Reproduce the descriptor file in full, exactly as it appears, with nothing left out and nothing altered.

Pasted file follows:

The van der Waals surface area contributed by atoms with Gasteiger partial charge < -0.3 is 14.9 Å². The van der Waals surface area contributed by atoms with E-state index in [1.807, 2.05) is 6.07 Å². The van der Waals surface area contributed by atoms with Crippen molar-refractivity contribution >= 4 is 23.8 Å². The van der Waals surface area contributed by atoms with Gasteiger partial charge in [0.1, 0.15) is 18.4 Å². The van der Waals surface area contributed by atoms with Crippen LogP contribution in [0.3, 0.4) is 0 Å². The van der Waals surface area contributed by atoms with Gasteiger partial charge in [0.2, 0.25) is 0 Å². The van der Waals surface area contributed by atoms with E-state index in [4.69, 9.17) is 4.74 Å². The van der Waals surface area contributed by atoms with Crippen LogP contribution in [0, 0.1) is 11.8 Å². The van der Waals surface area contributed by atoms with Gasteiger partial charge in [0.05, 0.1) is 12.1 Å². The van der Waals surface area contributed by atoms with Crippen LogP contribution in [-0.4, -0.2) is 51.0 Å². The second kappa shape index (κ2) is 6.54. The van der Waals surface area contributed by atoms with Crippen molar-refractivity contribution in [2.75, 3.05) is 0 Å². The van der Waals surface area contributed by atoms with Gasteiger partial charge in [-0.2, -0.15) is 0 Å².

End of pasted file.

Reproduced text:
The van der Waals surface area contributed by atoms with Gasteiger partial charge < -0.3 is 14.9 Å². The van der Waals surface area contributed by atoms with E-state index in [1.807, 2.05) is 6.07 Å². The van der Waals surface area contributed by atoms with Crippen molar-refractivity contribution >= 4 is 23.8 Å². The van der Waals surface area contributed by atoms with Gasteiger partial charge in [0.1, 0.15) is 18.4 Å². The van der Waals surface area contributed by atoms with Crippen LogP contribution in [0.3, 0.4) is 0 Å². The van der Waals surface area contributed by atoms with Gasteiger partial charge in [0.2, 0.25) is 0 Å². The van der Waals surface area contributed by atoms with E-state index in [4.69, 9.17) is 4.74 Å². The van der Waals surface area contributed by atoms with Crippen LogP contribution in [0, 0.1) is 11.8 Å². The van der Waals surface area contributed by atoms with Gasteiger partial charge in [0.05, 0.1) is 12.1 Å². The van der Waals surface area contributed by atoms with Crippen LogP contribution in [-0.4, -0.2) is 51.0 Å². The second kappa shape index (κ2) is 6.54. The van der Waals surface area contributed by atoms with Crippen molar-refractivity contribution in [2.75, 3.05) is 0 Å². The van der Waals surface area contributed by atoms with Gasteiger partial charge in [-0.2, -0.15) is 0 Å².